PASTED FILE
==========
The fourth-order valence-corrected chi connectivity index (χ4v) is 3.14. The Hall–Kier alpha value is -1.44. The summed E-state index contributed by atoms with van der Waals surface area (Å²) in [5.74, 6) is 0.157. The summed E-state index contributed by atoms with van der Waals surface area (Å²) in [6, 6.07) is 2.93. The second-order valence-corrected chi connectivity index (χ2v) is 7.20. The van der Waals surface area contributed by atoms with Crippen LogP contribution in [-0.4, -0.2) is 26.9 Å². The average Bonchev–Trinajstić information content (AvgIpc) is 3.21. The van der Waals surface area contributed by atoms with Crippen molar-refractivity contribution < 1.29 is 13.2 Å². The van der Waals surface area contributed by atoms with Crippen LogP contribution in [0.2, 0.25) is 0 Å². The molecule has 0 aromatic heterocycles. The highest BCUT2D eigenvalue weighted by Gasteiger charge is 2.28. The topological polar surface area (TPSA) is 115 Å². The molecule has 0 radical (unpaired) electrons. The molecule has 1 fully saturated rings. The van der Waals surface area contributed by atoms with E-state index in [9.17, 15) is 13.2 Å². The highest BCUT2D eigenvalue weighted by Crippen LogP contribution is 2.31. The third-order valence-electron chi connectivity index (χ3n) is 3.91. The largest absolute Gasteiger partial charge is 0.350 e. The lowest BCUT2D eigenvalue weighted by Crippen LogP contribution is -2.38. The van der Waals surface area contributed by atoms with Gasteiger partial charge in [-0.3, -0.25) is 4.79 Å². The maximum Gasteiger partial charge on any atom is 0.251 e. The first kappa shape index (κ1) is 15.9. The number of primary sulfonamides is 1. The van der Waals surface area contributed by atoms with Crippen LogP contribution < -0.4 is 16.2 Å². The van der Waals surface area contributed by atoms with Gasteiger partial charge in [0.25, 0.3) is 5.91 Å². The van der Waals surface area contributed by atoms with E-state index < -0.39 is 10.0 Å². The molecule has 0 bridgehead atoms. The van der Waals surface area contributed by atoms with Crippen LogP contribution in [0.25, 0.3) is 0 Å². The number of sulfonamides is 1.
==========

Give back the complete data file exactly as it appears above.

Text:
The fourth-order valence-corrected chi connectivity index (χ4v) is 3.14. The Hall–Kier alpha value is -1.44. The summed E-state index contributed by atoms with van der Waals surface area (Å²) in [5.74, 6) is 0.157. The summed E-state index contributed by atoms with van der Waals surface area (Å²) in [6, 6.07) is 2.93. The second-order valence-corrected chi connectivity index (χ2v) is 7.20. The van der Waals surface area contributed by atoms with Crippen LogP contribution in [-0.4, -0.2) is 26.9 Å². The average Bonchev–Trinajstić information content (AvgIpc) is 3.21. The van der Waals surface area contributed by atoms with Crippen molar-refractivity contribution < 1.29 is 13.2 Å². The van der Waals surface area contributed by atoms with Crippen LogP contribution in [0.2, 0.25) is 0 Å². The molecule has 0 aromatic heterocycles. The highest BCUT2D eigenvalue weighted by Gasteiger charge is 2.28. The topological polar surface area (TPSA) is 115 Å². The molecule has 0 radical (unpaired) electrons. The molecule has 1 fully saturated rings. The van der Waals surface area contributed by atoms with E-state index in [9.17, 15) is 13.2 Å². The highest BCUT2D eigenvalue weighted by Crippen LogP contribution is 2.31. The third-order valence-electron chi connectivity index (χ3n) is 3.91. The largest absolute Gasteiger partial charge is 0.350 e. The lowest BCUT2D eigenvalue weighted by Crippen LogP contribution is -2.38. The van der Waals surface area contributed by atoms with Gasteiger partial charge in [-0.3, -0.25) is 4.79 Å². The maximum Gasteiger partial charge on any atom is 0.251 e. The first kappa shape index (κ1) is 15.9. The number of primary sulfonamides is 1. The van der Waals surface area contributed by atoms with Crippen LogP contribution < -0.4 is 16.2 Å². The van der Waals surface area contributed by atoms with Gasteiger partial charge in [0.25, 0.3) is 5.91 Å². The van der Waals surface area contributed by atoms with E-state index < -0.39 is 10.0 Å². The molecule has 0 bridgehead atoms. The van der Waals surface area contributed by atoms with Crippen LogP contribution in [0.25, 0.3) is 0 Å². The number of sulfonamides is 1.